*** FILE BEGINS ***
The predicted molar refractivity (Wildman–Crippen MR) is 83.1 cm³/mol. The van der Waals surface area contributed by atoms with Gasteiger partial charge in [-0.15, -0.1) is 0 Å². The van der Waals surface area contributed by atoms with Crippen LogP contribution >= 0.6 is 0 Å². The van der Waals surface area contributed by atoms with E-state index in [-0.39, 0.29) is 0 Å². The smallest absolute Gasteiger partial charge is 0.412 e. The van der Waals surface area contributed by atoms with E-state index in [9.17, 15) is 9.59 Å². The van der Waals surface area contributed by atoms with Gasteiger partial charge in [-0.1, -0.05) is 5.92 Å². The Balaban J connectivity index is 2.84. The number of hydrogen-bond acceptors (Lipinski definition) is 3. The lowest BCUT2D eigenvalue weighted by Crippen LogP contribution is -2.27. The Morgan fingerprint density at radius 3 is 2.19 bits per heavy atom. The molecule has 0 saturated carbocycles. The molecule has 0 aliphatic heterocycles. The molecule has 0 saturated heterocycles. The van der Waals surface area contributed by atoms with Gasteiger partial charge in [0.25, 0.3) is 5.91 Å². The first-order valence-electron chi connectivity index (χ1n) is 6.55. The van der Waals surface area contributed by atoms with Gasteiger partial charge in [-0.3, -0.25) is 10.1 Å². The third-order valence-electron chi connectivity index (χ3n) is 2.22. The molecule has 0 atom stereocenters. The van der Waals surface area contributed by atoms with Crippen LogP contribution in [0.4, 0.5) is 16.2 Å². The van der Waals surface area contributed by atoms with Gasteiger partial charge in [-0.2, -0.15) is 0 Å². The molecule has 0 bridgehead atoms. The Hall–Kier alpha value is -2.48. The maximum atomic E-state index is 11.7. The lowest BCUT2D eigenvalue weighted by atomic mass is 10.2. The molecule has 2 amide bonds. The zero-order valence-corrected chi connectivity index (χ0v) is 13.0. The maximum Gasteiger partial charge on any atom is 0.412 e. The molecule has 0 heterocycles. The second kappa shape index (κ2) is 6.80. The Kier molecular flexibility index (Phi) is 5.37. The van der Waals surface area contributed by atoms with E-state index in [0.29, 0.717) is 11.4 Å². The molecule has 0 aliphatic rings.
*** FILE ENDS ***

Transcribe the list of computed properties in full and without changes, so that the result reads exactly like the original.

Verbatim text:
The predicted molar refractivity (Wildman–Crippen MR) is 83.1 cm³/mol. The van der Waals surface area contributed by atoms with Gasteiger partial charge in [-0.15, -0.1) is 0 Å². The van der Waals surface area contributed by atoms with Crippen LogP contribution >= 0.6 is 0 Å². The van der Waals surface area contributed by atoms with E-state index in [-0.39, 0.29) is 0 Å². The smallest absolute Gasteiger partial charge is 0.412 e. The van der Waals surface area contributed by atoms with E-state index in [9.17, 15) is 9.59 Å². The van der Waals surface area contributed by atoms with Gasteiger partial charge in [-0.1, -0.05) is 5.92 Å². The Balaban J connectivity index is 2.84. The number of hydrogen-bond acceptors (Lipinski definition) is 3. The lowest BCUT2D eigenvalue weighted by Crippen LogP contribution is -2.27. The Morgan fingerprint density at radius 3 is 2.19 bits per heavy atom. The molecule has 0 saturated carbocycles. The molecule has 0 aliphatic heterocycles. The molecule has 0 saturated heterocycles. The van der Waals surface area contributed by atoms with Gasteiger partial charge in [0.25, 0.3) is 5.91 Å². The first-order valence-electron chi connectivity index (χ1n) is 6.55. The van der Waals surface area contributed by atoms with Gasteiger partial charge in [-0.3, -0.25) is 10.1 Å². The third-order valence-electron chi connectivity index (χ3n) is 2.22. The molecule has 0 atom stereocenters. The van der Waals surface area contributed by atoms with Crippen LogP contribution in [0.4, 0.5) is 16.2 Å². The van der Waals surface area contributed by atoms with Gasteiger partial charge in [-0.2, -0.15) is 0 Å². The molecule has 0 bridgehead atoms. The Hall–Kier alpha value is -2.48. The maximum atomic E-state index is 11.7. The lowest BCUT2D eigenvalue weighted by atomic mass is 10.2. The molecule has 2 amide bonds. The zero-order valence-corrected chi connectivity index (χ0v) is 13.0. The maximum Gasteiger partial charge on any atom is 0.412 e. The molecule has 0 heterocycles. The second kappa shape index (κ2) is 6.80. The Kier molecular flexibility index (Phi) is 5.37. The van der Waals surface area contributed by atoms with E-state index in [0.29, 0.717) is 11.4 Å². The molecule has 0 aliphatic rings.